Oh my, but this is a wonderful novel. It sweeps you along, many times in heart stopping laughter, and yet at some point you realized you’ve been beguiled and guided into a story with a great deal of depth. This is a love story for all, a journey that may not look like a common one but has humanity at its core. Arthur Less represents many of us who have little faith in our talents and purpose yet in the tender hands of Greer he stumbles and winds his way to seeing his world from new angles and that brings with it a new set of gifts. Marvelous novel — don’t miss it!
— Sheryl Cotleur
A New York Times Notable Book of 2017
A Washington Post Top Ten Book of 2017
A San Francisco Chronicle Top Ten Book of 2017
Longlisted for the Andrew Carnegie Medal for Excellence
"I could not love LESS more."--Ron Charles, Washington Post "Andrew Sean Greer's Less is excellent company. It's no less than bedazzling, bewitching and be-wonderful."--Christopher Buckley, New York Times Book Review
Who says you can't run away from your problems? You are a failed novelist about to turn fifty. A wedding invitation arrives in the mail: your boyfriend of the past nine years is engaged to someone else. You can't say yes--it would be too awkward--and you can't say no--it would look like defeat. On your desk are a series of invitations to half-baked literary events around the world. QUESTION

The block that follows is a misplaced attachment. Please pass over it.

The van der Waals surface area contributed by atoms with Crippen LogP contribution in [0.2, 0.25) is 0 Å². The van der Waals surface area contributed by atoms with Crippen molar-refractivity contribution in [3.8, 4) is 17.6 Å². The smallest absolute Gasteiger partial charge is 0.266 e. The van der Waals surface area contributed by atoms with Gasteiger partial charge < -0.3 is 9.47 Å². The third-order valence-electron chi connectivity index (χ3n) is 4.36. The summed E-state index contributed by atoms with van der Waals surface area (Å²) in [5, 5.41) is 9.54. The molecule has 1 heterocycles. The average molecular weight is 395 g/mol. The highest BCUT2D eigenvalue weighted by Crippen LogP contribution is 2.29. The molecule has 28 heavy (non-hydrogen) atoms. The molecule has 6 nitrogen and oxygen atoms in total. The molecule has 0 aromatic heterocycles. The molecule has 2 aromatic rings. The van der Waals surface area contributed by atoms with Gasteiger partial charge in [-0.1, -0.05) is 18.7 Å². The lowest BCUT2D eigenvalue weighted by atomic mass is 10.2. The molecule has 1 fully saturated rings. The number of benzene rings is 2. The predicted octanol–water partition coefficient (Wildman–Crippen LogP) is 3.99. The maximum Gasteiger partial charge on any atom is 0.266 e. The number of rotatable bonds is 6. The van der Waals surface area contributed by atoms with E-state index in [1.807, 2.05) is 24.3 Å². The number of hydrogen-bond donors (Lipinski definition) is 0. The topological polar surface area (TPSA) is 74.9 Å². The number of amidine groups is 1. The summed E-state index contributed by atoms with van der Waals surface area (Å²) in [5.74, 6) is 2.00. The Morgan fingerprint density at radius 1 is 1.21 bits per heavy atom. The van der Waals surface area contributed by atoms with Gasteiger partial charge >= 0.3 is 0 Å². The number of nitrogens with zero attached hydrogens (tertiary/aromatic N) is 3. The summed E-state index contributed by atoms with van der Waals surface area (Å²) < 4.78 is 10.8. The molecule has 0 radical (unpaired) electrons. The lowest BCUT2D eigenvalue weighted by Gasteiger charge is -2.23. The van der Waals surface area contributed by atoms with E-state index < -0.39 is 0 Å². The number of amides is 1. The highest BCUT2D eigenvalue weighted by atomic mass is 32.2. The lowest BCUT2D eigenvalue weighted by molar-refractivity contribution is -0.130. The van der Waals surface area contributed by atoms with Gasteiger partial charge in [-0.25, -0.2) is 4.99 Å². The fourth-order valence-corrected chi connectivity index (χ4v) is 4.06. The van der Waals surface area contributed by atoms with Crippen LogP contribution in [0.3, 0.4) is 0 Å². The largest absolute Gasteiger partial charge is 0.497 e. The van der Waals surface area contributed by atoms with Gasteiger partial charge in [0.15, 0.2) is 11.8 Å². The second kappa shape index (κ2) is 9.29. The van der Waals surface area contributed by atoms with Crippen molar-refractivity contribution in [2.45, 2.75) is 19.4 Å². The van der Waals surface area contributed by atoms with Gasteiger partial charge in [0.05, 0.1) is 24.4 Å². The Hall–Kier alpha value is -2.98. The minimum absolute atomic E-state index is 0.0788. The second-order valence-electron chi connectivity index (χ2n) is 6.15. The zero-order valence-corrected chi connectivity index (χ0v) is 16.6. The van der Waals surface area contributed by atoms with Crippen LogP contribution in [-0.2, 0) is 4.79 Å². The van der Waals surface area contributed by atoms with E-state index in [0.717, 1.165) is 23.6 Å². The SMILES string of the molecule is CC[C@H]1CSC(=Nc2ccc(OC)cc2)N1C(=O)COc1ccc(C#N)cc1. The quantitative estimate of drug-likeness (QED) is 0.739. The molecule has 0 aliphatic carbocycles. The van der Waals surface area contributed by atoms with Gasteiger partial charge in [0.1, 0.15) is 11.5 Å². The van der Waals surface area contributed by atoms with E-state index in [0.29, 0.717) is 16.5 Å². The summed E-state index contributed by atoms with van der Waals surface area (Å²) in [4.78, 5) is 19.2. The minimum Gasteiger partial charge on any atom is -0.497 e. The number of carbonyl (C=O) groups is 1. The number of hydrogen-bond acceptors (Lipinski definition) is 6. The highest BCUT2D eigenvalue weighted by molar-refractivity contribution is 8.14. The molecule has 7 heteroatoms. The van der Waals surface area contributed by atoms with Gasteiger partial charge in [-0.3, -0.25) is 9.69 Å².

How do you arrange to skip town? ANSWER
You accept them all. What would possibly go wrong?
Arthur Less will almost fall in love in Paris, almost fall to his death in Berlin, barely escape to a Moroccan ski chalet from a Saharan sandstorm, accidentally book himself as the (only) writer-in-residence at a Christian Retreat Center in Southern India, and encounter, on a desert island in the Arabian Sea, the last person on Earth he wants to face. Somewhere in there: he will turn fifty. Through it all, there is his first love. And there is his last.
Because, despite all these mishaps, missteps, misunderstandings and mistakes, Less
is, above all, a love story.
A scintillating satire of the American abroad, a rumination on time and the human heart, a bittersweet romance of chances lost, by an author The New York Times
has hailed as "inspired, lyrical," "elegiac," "ingenious," as well as "too sappy by half," Less
shows a writer at the peak of his talents raising the curtain on our shared human comedy.